Bulgaria has a long history of yoghurt making dating back over 4000 years. Many consider it to be the motherland of yoghurt as we know it today. Our organic Bulgarian yoghurt starter is an heirloom variety, meaning you can reculture it time and time again from our initial starter culture. This culture differs from our mesophilic (room temperature) range because it requires heat to ferment. This is a thermophilic yoghurt. It requires a yoghurt maker to be able to work with the culture. These can be picked up online reasonably cheap (less than £20). If you are looking for a thicker, more traditional style yoghurt, our organic Bulgarian yoghurt starter is a great place to start.
It produces a wonderfully creamy, slightly tart yoghurt with a great overall thickness. The flavour of the Bulgarian yoghurt is very special. We quickly fell in love with this culture and it has become a daily part of our lives here ever since discovering it. It contains two specific strains of bacteria, Lactobacillus delbrueckii subspecies bulgaricus (often simply called Lactobacillus bulgaricus) and Streptococcus salivarius subspecies thermophilus (often shortened to Streptococcus thermophilus). If you are looking for a yoghurt with a similar thickness to that of supermarket yoghurt, you will love this variety.
Allergens – Contains milk (cows).
Please note that we do not send printed copies of instructions with your purchase. If you would like to have a printed version, you can open a printable PDF by clicking here.
TABLE OF CONTENTS:
A yoghurt maker or similar device capable of heating to 42 degrees.
Feel free to experiment with flavouring your yoghurt. The important thing to remember is to always remove enough yoghurt to reculture the next batch before you add any flavourings.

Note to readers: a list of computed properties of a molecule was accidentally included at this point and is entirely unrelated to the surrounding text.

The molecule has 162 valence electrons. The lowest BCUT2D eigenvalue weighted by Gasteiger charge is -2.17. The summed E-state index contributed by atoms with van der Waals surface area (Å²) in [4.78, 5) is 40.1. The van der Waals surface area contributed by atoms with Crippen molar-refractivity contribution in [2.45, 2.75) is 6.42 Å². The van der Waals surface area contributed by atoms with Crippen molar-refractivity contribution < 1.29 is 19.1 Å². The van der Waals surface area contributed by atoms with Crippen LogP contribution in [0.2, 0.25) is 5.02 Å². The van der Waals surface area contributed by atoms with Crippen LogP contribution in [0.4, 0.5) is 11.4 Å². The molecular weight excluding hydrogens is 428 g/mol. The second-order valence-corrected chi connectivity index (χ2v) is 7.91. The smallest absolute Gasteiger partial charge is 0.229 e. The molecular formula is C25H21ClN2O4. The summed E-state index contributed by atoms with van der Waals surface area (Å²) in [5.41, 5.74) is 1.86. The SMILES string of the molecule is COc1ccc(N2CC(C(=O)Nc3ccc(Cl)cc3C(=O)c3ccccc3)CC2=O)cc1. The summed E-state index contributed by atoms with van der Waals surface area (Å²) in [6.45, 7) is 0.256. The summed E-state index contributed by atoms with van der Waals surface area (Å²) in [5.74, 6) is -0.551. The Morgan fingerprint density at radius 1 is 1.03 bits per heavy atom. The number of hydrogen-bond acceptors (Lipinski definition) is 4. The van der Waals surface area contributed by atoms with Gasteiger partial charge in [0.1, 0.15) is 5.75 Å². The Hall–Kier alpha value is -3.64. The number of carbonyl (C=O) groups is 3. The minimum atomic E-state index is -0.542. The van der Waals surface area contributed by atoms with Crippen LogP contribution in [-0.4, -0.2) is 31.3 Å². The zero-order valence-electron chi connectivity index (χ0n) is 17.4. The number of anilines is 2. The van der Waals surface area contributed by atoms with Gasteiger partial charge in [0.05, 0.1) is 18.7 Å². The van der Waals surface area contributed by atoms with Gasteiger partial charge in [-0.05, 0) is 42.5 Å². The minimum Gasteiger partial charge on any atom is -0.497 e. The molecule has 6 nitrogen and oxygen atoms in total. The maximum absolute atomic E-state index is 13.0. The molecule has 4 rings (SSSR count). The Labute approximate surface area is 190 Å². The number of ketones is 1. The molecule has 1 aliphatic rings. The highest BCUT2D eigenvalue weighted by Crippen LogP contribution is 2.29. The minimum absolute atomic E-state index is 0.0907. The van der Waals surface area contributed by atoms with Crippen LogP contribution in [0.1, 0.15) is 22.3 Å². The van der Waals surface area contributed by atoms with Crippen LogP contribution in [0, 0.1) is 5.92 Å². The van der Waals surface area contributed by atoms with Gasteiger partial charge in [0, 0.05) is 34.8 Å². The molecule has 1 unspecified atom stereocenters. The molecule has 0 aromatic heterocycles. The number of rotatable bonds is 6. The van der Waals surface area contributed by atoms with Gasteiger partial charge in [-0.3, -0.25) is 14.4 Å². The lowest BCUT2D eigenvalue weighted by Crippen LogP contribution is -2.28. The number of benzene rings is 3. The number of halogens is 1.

This starter will only work with animal based milks. You can use goat, sheep and buffalo milk. It will not work with dairy free alternatives.
Yes you can. However we would still recommend you follow the activation process with boiled and then cooled pasteurised milk.
You do not need to boil the raw milk before use. However due to the high microbe and bacterial levels present in raw milk, the yoghurt starter will compete for dominance. This can lead to a thinner yoghurt overall.
You can freeze the yoghurt for short periods of time (1-3 months). Beyond that the bacteria will start to decline.
You can also dehydrate the stater by pasting a thin layer onto parchment paper and leaving it to dry in a well ventilated area. Thermophilic yoghurts do not always cope well with dehydration and may not remain viable after.
Sadly neither of these methods are full proof and we can not guarantee they will always work. . The best way to preserve the bacteria in the starter it to use a freeze dry method which requires specialist equipment.
We recommend that you do. Milk will contain naturally occurring colonies of microbes, which is why milk still spoils over time. Left at warm temperatures for long periods of time (in the yoghurt maker), these microbes compete for dominance with the bacteria in the yoghurt starter. This can often stop the starter from being able to do its job and lead to a thinner yoghurt overall.